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Doesn't sea salt have a higher proportion of potassium chloride (KCl), so although still a "salt", it will have a lower concentration of sodium proper?
This is another in a great series of questions about the properties of sea salt.
The answer appears to be no. I found one analysis report on sea salt that puts the potassium content at 0.19%. Keep in mind that there are differences in weight of the minerals and sodium molecules weigh less than chloride molecules. Potassium is a little heavier than both, but not so much as to overcome the analysis of less than 1% potassium content in sea salt.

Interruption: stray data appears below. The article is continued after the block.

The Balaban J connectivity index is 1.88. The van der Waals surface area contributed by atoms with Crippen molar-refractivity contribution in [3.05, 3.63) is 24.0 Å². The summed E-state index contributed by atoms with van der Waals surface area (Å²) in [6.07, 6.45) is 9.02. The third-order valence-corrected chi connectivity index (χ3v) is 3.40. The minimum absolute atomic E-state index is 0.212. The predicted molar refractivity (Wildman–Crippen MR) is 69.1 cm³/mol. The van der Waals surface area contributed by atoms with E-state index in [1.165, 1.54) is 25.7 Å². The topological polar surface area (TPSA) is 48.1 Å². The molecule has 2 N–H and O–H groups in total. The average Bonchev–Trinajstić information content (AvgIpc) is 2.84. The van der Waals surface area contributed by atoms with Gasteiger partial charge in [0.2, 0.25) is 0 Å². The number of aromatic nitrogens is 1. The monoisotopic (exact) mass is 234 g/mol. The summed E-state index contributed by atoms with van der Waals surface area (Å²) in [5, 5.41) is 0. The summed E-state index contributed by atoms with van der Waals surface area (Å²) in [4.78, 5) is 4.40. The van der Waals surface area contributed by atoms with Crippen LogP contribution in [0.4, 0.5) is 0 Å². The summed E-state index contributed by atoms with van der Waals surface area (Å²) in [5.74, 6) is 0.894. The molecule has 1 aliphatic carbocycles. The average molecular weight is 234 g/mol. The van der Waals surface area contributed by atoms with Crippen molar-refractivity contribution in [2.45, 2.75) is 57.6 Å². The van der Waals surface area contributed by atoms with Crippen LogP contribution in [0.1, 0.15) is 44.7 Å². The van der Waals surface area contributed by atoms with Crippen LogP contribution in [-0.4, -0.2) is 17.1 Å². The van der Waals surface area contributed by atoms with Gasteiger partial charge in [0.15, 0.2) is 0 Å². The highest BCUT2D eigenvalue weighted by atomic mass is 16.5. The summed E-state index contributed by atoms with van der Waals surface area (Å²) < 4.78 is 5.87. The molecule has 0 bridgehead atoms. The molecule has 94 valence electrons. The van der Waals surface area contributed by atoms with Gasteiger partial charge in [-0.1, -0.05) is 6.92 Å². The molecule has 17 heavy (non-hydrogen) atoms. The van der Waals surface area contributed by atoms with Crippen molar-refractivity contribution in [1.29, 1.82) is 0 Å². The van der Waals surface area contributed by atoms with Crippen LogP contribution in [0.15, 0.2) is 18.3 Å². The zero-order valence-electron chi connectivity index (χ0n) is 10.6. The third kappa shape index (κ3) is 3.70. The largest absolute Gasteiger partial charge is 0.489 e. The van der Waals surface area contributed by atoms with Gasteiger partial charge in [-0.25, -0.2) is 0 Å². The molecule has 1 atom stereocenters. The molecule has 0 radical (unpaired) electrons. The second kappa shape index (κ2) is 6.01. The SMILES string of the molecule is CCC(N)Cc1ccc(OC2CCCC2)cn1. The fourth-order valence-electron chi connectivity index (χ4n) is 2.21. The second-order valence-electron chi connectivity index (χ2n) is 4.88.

Interestingly, in my research on this I did find confirmation that there is a lower percentage of sodium in sea salt than in pure sodium chloride. It appears, however, to be mostly the result of a higher moisture content in the sea salt and not through the weight of other minerals. So it may be not only the irregularly shaped crystals that lead to a lower sodium content by volume but also the added moisture that results in a lower sodium content by weight.
Thanks for writing,
Timothy S. Harlan, MD, FACP